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The car in the driveway had an Obama 2008 bumper sticker, and there were a couple more smaller stickers on the front door of the middle class home in Lower Macungie, an Allentown suburb.

“Uh oh,” said Dave Bockstanz with a chuckle, checking again to make sure the house was on his list. It was. So he approached, bearing pamphlets touting Republican candidates.

I followed Bockstanz around one recent Saturday morning for a story on get-out-the-vote operations in Pennsylvania, and we came across a man who epitomized a conflicted electorate – and the challenge faced by Democrats in Pennsylvania and across the nation.

Jay Price, 52, came to America from Lagos, Nigeria, about 20 years ago with his wife, following his father, who worked for AIG. They started off in Texas, where Price wanted to work in business. He ditched that to go to nursing school, and now both Prices are nurses in a Lehigh County hospital.

The recession has touched even the medical field, Price said, and his hospital has been shedding jobs and is reluctant to hire inexperienced nurses.

“Today you go to work; tomorrow you don’t know what’s going to happen,” he said. “They are cutting everywhere. It’s hard.”

It’s also hard, he said, to make a choice in this year’s elections. On Price’s kitchen table, he has spread out all the paraphernalia from the candidates. He’s bombarded with television ads and phone calls.

Price describes himself as “very liberal.” He’s still supportive of Obama, and he said he wished there had been a public option in the health care bill. This should be right in the Democrats’ sweet spot – but in the same breath Price describes himself as an independent voter and says he just wants someone who will end the bickering in Washington.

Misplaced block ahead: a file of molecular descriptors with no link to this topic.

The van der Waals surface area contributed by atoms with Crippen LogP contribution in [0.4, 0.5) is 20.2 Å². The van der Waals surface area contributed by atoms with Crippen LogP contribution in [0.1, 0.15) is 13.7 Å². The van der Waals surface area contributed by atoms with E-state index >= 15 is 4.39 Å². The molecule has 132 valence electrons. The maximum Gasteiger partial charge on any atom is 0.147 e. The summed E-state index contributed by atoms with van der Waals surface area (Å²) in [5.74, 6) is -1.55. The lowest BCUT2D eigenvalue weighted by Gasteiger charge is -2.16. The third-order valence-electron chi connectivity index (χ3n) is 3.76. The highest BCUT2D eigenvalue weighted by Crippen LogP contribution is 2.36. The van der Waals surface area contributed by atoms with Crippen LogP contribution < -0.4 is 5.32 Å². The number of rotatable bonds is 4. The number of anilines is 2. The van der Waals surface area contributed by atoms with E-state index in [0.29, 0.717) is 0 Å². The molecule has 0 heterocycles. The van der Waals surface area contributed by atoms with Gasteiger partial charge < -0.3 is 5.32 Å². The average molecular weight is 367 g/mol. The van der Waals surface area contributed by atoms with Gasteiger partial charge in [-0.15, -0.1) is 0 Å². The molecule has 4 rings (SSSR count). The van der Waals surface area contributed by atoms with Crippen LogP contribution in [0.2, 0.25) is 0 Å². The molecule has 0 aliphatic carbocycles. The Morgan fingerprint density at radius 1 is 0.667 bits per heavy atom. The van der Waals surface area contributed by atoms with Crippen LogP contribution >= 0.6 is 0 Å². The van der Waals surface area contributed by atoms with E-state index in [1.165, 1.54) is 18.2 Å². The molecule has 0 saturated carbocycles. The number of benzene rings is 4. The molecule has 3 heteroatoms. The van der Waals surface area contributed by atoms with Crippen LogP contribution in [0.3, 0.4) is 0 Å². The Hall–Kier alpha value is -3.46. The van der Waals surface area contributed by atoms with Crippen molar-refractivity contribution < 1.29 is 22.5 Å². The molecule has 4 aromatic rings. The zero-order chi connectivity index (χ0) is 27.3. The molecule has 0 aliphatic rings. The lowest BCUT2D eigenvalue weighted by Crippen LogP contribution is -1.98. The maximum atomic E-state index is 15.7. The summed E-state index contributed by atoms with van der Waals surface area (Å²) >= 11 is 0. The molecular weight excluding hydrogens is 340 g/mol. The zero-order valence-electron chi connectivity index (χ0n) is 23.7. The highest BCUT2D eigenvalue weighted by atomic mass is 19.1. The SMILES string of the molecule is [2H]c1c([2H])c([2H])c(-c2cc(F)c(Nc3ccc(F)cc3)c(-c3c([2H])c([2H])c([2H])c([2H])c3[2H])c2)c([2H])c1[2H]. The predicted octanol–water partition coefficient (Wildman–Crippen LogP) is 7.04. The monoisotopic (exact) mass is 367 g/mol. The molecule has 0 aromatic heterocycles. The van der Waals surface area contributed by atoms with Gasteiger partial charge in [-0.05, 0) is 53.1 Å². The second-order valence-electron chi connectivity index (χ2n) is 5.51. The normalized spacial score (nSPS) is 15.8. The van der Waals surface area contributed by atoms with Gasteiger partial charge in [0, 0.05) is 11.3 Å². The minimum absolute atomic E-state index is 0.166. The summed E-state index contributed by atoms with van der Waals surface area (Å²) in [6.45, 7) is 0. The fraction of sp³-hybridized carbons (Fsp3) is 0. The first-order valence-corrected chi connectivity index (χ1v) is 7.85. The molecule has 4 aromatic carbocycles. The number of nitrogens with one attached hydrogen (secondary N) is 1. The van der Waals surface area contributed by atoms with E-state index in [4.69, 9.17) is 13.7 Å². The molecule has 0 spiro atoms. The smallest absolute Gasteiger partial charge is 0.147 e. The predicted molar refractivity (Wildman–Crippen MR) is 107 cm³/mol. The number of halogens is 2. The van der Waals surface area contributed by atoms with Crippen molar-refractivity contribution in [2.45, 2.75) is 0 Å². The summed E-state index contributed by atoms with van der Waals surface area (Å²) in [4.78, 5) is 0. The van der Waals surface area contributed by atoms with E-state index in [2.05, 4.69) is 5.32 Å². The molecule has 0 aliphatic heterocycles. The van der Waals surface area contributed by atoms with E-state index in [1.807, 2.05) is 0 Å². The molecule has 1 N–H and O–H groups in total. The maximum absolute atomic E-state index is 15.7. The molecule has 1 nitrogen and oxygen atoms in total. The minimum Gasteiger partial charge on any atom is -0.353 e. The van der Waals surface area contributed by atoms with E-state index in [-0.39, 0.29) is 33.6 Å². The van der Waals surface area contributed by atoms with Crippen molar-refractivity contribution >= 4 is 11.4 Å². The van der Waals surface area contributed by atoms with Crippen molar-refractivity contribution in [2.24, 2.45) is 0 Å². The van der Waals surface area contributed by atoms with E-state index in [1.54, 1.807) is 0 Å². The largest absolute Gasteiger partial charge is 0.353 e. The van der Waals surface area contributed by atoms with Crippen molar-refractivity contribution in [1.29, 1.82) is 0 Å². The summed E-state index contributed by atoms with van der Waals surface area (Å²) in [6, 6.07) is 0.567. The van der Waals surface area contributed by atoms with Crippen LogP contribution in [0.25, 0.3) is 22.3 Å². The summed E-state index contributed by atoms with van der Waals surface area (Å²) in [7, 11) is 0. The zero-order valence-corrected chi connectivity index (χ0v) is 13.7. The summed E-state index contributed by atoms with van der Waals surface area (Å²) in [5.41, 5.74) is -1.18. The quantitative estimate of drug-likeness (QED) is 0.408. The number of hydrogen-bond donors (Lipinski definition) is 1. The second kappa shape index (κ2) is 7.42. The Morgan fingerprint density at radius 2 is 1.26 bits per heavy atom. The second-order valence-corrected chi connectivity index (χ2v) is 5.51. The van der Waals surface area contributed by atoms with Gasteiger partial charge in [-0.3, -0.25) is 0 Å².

“We vote somebody in, they go over there and they start fighting,” Price said. “It’s not doing us any good, that’s my whole point. If they can put aside the fighting, put the politics aside and say let’s do something for the nation.”

A little cooperation would have helped us out of the economic swoon, Price argued, and is needed to solve the debt problem. Businesses are timid about hiring because they don’t know what’s coming next from their government, and a little bipartisanship can solve it. Both Pat Toomey and Joe Sestak, of course, promise to work across the aisle, but Price doesn’t see it right now as both are launching loads of negative ads at each other.

“Everybody’s just trying to fight for the confused people, fight for the vote, that’s what it is,” he said. “But I remember what Pat Toomey said in the beginning that, ‘I don’t want a negative campaign.’ Both of them are very civil, honorable individuals. They should campaign on the issues that [are] facing Pennsylvania, but all of a sudden you look around and it’s slightly, slightly turning, turning towards the negative side of the campaign. So that is what I see.”

Price still has positive impressions of both men: He knows of Toomey from living in the Lehigh Valley and recalls his run against Sen. Arlen Specter in ’04, noting that since this is his second go-round “maybe he deserves a chance.” Then again, Sestak’s military background and more recent experience in the U.S. House are assets, too.

Neither one has been particularly convincing so far.

“How do we decide?” he said. “That is the hardest point. Do we just go down and vote just for the sake of maybe this guy will do a good job? Or do we just not go at all?”

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